So we couldn't all stop. A couple of people jammed behind me. We started running again. It was a full couple of minutes before I saw Cody again lower down. He was peering around the bend. The instant he saw me, he bolted - this time for good.
Nearly at the bottom, I passed another runner, so I know Cody abandoned the trail and either ran up or down the horribly steep mountain-side.
Cody acts like he was fresh from the dog-pound. I have Terri's cell number, but I'm probably the last person she wants to talk to, except to cuss me totally out and tell me what a horrible person I am. Anyway, I left her a message.

Continuing, I ran comfortable at a relaxed pace to Winfield, turned around, and headed back. It was very hot, like Saturday. Like the week before. The best thing is to get back UP! So I hiked hard. The higher I got, the more often I felt a breeze and the lower the temps. I passed lots of people. I felt better than ever.
I climbed with an empty hydration bladder. I brought my Ultimate-Direction hand-held bottle. Two-liter bladders are great for long-distances between aid, but hand-helds are better for shorter legs. Since there was no "Hopeless Aid Station" on the other side, I used the same stream as the week before to re-hydrate, but this time I didn't put any into my hydration bladder. I was moving too fast and wouldn't need more than a full bottle.

I finished in 5:40, I think. That's about 1:30 faster than I expect to do that leg during the race.
I grabbed an almost-empty bag of Guys potato chips, some more water, and sat in the ice-cold river for about 20 minutes.

I caught a ride to Twin Lakes for more food and beer.
I went to the office where Trey Corken had stayed the week before. The nice old lady there corrected my spelling of his name and gave me his sister's phone #. So maybe I can find him again.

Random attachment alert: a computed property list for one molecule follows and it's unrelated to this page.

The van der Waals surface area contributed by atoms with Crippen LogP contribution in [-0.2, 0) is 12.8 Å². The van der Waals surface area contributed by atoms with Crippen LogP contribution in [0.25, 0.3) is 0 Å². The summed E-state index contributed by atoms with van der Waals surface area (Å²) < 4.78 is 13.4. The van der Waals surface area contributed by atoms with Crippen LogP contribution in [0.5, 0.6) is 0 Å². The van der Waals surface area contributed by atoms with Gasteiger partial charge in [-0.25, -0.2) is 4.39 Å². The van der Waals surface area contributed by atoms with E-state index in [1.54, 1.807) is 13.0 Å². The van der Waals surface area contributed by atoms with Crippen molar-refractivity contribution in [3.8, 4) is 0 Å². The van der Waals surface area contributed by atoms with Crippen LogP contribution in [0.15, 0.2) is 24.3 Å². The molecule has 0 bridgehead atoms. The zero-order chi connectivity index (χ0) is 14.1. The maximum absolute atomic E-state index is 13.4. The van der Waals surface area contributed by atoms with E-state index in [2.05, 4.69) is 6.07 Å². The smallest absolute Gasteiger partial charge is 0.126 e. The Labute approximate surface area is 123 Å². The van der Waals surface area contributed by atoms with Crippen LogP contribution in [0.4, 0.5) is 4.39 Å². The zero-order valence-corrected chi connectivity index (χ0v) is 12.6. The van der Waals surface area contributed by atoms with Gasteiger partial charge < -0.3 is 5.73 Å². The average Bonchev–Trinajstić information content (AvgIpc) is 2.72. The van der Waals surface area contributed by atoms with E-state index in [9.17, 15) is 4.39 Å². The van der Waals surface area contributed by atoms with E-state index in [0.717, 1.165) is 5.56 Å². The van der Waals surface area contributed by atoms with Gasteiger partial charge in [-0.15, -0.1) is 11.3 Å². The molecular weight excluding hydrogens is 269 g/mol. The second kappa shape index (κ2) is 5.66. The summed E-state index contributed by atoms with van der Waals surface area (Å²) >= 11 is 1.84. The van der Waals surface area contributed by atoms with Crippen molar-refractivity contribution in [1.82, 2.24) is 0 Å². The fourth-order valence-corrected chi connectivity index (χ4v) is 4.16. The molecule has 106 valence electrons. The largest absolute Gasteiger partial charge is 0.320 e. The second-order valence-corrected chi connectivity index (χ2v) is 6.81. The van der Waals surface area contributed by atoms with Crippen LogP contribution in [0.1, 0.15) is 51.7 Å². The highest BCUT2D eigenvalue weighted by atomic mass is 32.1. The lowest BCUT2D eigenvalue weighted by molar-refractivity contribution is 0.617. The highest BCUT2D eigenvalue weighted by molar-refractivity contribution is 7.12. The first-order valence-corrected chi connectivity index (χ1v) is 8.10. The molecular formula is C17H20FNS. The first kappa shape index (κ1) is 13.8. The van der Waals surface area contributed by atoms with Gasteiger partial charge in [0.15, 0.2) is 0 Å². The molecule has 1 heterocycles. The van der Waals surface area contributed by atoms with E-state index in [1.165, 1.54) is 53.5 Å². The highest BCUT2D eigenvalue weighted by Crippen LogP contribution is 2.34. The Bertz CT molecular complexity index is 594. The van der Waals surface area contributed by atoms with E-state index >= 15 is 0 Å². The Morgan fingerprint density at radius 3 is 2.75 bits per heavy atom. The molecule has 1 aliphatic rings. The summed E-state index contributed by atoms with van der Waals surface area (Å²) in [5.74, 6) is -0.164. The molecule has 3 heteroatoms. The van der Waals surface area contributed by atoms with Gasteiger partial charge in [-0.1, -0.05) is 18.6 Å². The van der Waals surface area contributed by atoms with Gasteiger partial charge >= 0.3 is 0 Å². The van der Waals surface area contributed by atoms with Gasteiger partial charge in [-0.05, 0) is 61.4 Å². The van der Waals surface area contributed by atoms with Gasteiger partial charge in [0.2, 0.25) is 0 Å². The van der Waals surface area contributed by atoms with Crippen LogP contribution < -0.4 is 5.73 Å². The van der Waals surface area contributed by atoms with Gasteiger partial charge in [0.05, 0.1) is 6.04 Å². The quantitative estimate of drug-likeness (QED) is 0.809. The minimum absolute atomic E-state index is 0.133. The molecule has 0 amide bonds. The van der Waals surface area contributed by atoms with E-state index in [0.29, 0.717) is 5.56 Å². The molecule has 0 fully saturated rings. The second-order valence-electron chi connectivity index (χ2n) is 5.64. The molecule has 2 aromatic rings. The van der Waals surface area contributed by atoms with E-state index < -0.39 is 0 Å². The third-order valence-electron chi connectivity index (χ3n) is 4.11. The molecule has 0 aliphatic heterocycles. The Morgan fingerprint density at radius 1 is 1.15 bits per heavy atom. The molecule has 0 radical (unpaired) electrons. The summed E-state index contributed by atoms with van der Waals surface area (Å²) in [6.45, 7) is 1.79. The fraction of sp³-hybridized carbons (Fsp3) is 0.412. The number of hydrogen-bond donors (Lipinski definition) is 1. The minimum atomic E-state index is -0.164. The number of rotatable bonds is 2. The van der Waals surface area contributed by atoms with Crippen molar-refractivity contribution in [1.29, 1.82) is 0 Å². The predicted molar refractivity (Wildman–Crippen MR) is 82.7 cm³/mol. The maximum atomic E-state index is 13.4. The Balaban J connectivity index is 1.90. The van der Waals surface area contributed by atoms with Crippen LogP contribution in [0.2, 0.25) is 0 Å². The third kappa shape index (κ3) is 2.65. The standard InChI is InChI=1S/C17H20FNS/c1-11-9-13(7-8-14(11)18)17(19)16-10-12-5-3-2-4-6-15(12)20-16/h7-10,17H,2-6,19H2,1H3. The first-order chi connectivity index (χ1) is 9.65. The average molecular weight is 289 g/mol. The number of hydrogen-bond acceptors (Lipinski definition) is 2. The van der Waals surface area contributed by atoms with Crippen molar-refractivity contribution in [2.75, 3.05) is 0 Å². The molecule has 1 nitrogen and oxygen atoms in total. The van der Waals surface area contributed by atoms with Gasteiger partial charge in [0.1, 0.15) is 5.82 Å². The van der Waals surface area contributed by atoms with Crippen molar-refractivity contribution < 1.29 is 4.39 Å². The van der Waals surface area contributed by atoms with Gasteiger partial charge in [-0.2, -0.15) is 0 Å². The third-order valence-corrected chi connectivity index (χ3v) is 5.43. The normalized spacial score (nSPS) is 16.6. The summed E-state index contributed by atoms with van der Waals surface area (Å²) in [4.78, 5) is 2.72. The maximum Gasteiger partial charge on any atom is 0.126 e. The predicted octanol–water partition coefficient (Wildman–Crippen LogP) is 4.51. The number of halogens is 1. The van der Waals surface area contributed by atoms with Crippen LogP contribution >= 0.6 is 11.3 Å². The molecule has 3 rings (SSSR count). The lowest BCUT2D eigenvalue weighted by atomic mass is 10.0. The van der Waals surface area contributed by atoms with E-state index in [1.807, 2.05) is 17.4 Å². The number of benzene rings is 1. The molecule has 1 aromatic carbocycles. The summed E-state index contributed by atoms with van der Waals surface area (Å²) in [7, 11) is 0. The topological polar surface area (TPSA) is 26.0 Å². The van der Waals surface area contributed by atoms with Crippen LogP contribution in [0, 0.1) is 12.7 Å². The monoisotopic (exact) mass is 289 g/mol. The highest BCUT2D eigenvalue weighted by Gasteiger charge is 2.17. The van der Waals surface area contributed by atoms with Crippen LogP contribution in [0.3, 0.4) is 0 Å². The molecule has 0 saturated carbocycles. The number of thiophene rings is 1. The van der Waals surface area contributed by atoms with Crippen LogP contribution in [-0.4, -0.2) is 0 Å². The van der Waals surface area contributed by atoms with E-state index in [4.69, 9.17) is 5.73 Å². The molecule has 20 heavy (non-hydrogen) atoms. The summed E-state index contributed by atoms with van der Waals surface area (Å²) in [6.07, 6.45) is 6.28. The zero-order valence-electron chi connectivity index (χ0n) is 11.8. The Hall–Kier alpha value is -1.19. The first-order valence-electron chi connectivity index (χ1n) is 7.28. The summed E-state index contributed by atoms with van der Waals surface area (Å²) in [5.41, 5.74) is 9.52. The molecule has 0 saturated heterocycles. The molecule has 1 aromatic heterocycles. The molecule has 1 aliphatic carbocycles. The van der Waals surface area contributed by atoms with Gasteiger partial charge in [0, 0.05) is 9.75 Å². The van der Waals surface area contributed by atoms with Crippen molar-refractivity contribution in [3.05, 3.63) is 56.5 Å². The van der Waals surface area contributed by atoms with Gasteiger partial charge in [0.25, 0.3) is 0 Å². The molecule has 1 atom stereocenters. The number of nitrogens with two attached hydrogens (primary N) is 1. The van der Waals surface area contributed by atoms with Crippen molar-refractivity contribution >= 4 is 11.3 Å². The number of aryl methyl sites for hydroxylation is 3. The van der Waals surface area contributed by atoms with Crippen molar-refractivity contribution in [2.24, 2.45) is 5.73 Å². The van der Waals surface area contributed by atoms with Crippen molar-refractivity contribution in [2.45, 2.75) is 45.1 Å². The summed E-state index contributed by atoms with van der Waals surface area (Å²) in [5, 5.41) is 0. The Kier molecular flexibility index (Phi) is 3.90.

Later that evening, at the pasta-feed, I met another woman who lives in Leadville. In short, I ended up not having to worry about bears and mosquitoes Sunday night.

I have photos from Saturday and Sunday, but these last few posts are obnoxiously long, even in abbreviated form. So photos will have to wait.

1 Comments:

At 8:07 PM, Anonymous Meghan said...

Oh man, that totally lights my fire about that dog!

I also live in a place where people are obsessed with letting their dogs be "free." Like for some reason, dogs need to be off leash (And, thus, largely uncontrolled.) in order to be happy and healthy (Which is, by far, the miggest misnomer ever!). Resultingly, all the time there are lost dog signs up at trailheads and around town because of this. A few weeks ago, I ran into a guy on a trail who was obsessively calling for his dog, which had just run off into the woods on trail.

PUBLIC SERVICE MESSAGE: If your dog gets lost in the wilds, it will likely die a horrible death by either starvation or predation, both things that no domesticated creature knows how to counter.

My dog is a border collie, and she gets skittish out on trail sometimes. I know exactly when it is going to happen, though, when the weather is changing, when the wind blows hard, when I'm not sure where we're going, etceteras. I leash her up then so she stays with me. It would be my worst nightmare to lose her out there, knowing what kind of death she'd likely have.

Oh, I'm too fired up, I'll shut up now!

By the way, I'm glad you had a decent Sunday and that you felt good out there!

Meghan
www.running-blogs.com/meghan